.....Advertisement.....
.....Advertisement.....

Today's Opinions

  • What we think: Fiscal Court got it right

     After years of debate and numerous votes, Shelby County Fiscal Court finally has done the right thing.

  • I’ve already made up my mind (don’t confuse me with the facts)

    As a follow-up to my last two columns (which in spite of what some apparently thought, were not primarily about puppies), I’d like to direct your attention again to the idea of truth.

    Perhaps you have heard someone say, or have even said yourself, “Well, that may be true for you, but it isn’t true for me.”  I have never been able to wrap my mind around that sentiment.

    You see, truth—by definition—is not subjective.  Truth is the way things really are; it is what corresponds to actual reality.

  • Tobacco seems to have been stripped of its once great power over us

     

    So the controversial tobacco tax sailed through the General Assembly the other day, landing as quietly as a feather on a still pond.

    The governor had suggested this measure to generate revenue. Its organized opposition said in fact it would cost revenue. Farmers – the few who still had the energy – said, “It’ll kill us.” The health care and insurance companies said, “This might help us.” And the smokers said, “You already killed us.”

  • What we think: Senator Tapp's bill is not a good idea

    State Senator Gary Tapp is coming under a lot of fire these days from columnists, letter writers and even editorial cartoonists around the state for his proposed Senate Bill 68, which would place tight restrictions on the types of individuals who could adopt children or become foster parents. We agree with those who oppose this bill.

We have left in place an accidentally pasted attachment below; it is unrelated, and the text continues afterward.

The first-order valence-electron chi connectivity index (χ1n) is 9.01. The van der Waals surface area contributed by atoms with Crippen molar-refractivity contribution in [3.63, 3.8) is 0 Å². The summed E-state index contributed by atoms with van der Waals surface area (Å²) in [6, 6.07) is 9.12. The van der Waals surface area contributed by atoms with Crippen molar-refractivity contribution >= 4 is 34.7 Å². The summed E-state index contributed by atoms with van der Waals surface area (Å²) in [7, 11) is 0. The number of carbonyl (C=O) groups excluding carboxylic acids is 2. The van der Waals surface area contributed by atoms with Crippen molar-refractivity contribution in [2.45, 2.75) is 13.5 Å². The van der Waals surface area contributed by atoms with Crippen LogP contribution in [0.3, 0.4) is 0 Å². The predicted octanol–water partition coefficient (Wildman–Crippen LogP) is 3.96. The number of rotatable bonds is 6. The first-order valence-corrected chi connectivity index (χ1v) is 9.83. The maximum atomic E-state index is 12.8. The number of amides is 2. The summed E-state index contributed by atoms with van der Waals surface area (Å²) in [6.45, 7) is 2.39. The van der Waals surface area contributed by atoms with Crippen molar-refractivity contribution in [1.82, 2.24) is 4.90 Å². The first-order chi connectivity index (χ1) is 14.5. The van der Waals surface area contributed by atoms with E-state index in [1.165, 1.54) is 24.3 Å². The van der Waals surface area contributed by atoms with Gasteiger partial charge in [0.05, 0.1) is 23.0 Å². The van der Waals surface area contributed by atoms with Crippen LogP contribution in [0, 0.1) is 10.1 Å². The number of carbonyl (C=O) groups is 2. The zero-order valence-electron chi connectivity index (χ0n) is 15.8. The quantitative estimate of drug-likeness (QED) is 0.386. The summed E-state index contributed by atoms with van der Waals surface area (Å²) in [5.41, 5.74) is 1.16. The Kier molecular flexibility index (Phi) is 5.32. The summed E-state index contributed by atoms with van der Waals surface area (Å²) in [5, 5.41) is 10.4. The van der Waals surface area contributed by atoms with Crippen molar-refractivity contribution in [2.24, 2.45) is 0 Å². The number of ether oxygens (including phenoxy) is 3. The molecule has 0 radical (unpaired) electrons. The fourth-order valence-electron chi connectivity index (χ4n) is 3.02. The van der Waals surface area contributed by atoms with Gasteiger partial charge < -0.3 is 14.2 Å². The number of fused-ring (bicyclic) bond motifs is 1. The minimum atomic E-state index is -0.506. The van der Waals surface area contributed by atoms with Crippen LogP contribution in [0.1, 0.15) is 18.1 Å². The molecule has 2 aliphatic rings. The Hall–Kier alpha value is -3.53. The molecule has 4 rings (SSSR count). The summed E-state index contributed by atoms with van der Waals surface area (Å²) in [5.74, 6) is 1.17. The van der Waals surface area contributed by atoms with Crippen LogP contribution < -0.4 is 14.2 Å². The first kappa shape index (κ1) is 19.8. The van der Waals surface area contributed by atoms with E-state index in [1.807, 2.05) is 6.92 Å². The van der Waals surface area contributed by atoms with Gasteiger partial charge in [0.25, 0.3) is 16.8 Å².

A law that limits by arbitrary definition the pool of individuals willing to step forward and volunteer to help the save the life of an innocent child is not well-conceived or even necessary.

  • What we think: Open government must be reinforced

    Even more troubling to those of us who watch out for your interests is another bill that seems to be gaining momentum under the leading members of both the Senate and the House.

    In Senate Bill 188, Senate President David Williams and House Speaker Greg Stumbo are proposing the creation of a state oversight agency that would be responsible for checks and balances on all aspects of government and those who hold office.

  • Two shining examples from which we all can learn

    These are sad days. Loss and grief are everywhere.

    People die every day and every week, of course, some more famous than others, and each of you is touched in a unique way by the passing of someone you know, someone you’ve loved or maybe just someone you’ve admired.

    This past year has been personally difficult. Our family lost a very dear relative all too quickly, and our grief continues. Friends and former classmates and teammates passed away suddenly. Friends and acquaintances have lost spouses and children. And of course many have lost parents.

  • We congratulate: SCHS for efforts to recognize stars

    Shelby County High School's raising of banners to honor two of its greatest sports stars is perhaps too little but mercifully not too late.

    Mike Casey and Terry Davis were the state's top basketball players in perhaps what was the best and most competitive era of the sport in this state and certainly in this county.

    Mr. Casey, an iconic legend in Shelby County sports, led the school to its first state championship in 1966. He went on to star at the University of Kentucky.

  • What we think: Fireworks show should go on

    What great news it was when we learned that the fireworks show will continue.

    We were afraid there would be no more sizzle in the sky to celebrate Independence Day in Shelby County.

    The county’s parks board, which for many years has produced the fireworks display at Clear Creek Park on July 4, said last week it no longer could afford to light the fuse, and unless a benefactor were to step forward, the community would be left with a dud.